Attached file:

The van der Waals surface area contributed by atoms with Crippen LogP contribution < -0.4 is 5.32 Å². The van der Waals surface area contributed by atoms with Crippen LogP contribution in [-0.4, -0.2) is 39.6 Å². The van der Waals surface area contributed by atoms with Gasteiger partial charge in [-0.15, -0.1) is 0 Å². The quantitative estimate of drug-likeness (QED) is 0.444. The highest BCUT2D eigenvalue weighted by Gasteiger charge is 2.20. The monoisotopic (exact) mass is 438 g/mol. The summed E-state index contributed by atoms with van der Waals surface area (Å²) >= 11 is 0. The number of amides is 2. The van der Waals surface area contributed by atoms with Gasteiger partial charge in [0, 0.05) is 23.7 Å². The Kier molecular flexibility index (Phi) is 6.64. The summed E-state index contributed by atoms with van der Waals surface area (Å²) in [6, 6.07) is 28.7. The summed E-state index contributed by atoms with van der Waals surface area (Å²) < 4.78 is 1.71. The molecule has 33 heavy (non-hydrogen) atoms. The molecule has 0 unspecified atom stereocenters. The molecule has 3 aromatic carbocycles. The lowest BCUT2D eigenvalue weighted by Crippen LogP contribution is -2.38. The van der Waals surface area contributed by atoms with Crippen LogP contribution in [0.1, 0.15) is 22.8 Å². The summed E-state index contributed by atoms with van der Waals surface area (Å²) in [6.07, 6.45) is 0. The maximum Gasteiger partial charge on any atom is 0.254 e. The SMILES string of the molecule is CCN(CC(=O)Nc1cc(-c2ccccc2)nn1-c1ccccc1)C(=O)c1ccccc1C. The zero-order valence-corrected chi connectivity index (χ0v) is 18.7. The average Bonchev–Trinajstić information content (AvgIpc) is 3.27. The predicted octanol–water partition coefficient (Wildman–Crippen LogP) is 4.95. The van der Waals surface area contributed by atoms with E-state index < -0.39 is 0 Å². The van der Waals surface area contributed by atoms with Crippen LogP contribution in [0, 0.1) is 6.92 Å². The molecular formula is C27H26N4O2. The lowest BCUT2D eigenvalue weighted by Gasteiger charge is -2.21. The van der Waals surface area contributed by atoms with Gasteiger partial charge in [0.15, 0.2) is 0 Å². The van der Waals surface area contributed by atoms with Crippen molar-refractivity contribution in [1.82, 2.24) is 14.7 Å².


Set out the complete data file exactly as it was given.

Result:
The van der Waals surface area contributed by atoms with Crippen LogP contribution < -0.4 is 5.32 Å². The van der Waals surface area contributed by atoms with Crippen LogP contribution in [-0.4, -0.2) is 39.6 Å². The van der Waals surface area contributed by atoms with Gasteiger partial charge in [-0.15, -0.1) is 0 Å². The quantitative estimate of drug-likeness (QED) is 0.444. The highest BCUT2D eigenvalue weighted by Gasteiger charge is 2.20. The monoisotopic (exact) mass is 438 g/mol. The summed E-state index contributed by atoms with van der Waals surface area (Å²) >= 11 is 0. The number of amides is 2. The van der Waals surface area contributed by atoms with Gasteiger partial charge in [0, 0.05) is 23.7 Å². The Kier molecular flexibility index (Phi) is 6.64. The summed E-state index contributed by atoms with van der Waals surface area (Å²) in [6, 6.07) is 28.7. The summed E-state index contributed by atoms with van der Waals surface area (Å²) < 4.78 is 1.71. The molecule has 33 heavy (non-hydrogen) atoms. The molecule has 0 unspecified atom stereocenters. The molecule has 3 aromatic carbocycles. The lowest BCUT2D eigenvalue weighted by Crippen LogP contribution is -2.38. The van der Waals surface area contributed by atoms with Crippen LogP contribution in [0.1, 0.15) is 22.8 Å². The summed E-state index contributed by atoms with van der Waals surface area (Å²) in [6.07, 6.45) is 0. The maximum Gasteiger partial charge on any atom is 0.254 e. The SMILES string of the molecule is CCN(CC(=O)Nc1cc(-c2ccccc2)nn1-c1ccccc1)C(=O)c1ccccc1C. The zero-order valence-corrected chi connectivity index (χ0v) is 18.7. The average Bonchev–Trinajstić information content (AvgIpc) is 3.27. The predicted octanol–water partition coefficient (Wildman–Crippen LogP) is 4.95. The van der Waals surface area contributed by atoms with E-state index < -0.39 is 0 Å². The van der Waals surface area contributed by atoms with Crippen LogP contribution in [0, 0.1) is 6.92 Å². The molecular formula is C27H26N4O2. The lowest BCUT2D eigenvalue weighted by Gasteiger charge is -2.21. The van der Waals surface area contributed by atoms with Gasteiger partial charge in [0.15, 0.2) is 0 Å². The van der Waals surface area contributed by atoms with Crippen molar-refractivity contribution in [1.82, 2.24) is 14.7 Å².